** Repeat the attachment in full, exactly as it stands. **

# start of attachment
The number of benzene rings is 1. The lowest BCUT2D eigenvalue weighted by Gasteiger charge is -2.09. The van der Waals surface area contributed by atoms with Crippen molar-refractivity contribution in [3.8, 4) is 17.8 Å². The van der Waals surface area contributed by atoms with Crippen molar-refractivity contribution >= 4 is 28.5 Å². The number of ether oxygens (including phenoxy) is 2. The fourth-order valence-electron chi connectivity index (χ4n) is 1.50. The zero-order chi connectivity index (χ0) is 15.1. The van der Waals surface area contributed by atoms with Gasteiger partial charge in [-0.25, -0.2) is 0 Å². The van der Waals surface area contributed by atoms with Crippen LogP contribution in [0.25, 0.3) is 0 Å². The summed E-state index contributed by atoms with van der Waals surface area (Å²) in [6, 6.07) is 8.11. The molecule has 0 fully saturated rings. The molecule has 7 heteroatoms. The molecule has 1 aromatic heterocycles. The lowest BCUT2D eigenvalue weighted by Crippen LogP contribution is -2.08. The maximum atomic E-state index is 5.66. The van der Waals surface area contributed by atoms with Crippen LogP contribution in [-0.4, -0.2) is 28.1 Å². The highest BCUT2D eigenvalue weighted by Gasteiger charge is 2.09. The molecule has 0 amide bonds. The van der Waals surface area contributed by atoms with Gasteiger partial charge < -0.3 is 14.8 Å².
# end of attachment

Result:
The number of benzene rings is 1. The lowest BCUT2D eigenvalue weighted by Gasteiger charge is -2.09. The van der Waals surface area contributed by atoms with Crippen molar-refractivity contribution in [3.8, 4) is 17.8 Å². The van der Waals surface area contributed by atoms with Crippen molar-refractivity contribution >= 4 is 28.5 Å². The number of ether oxygens (including phenoxy) is 2. The fourth-order valence-electron chi connectivity index (χ4n) is 1.50. The zero-order chi connectivity index (χ0) is 15.1. The van der Waals surface area contributed by atoms with Gasteiger partial charge in [-0.25, -0.2) is 0 Å². The van der Waals surface area contributed by atoms with Crippen LogP contribution in [0.25, 0.3) is 0 Å². The summed E-state index contributed by atoms with van der Waals surface area (Å²) in [6, 6.07) is 8.11. The molecule has 0 fully saturated rings. The molecule has 7 heteroatoms. The molecule has 1 aromatic heterocycles. The lowest BCUT2D eigenvalue weighted by Crippen LogP contribution is -2.08. The maximum atomic E-state index is 5.66. The van der Waals surface area contributed by atoms with Crippen LogP contribution in [-0.4, -0.2) is 28.1 Å². The highest BCUT2D eigenvalue weighted by Gasteiger charge is 2.09. The molecule has 0 amide bonds. The van der Waals surface area contributed by atoms with Gasteiger partial charge < -0.3 is 14.8 Å².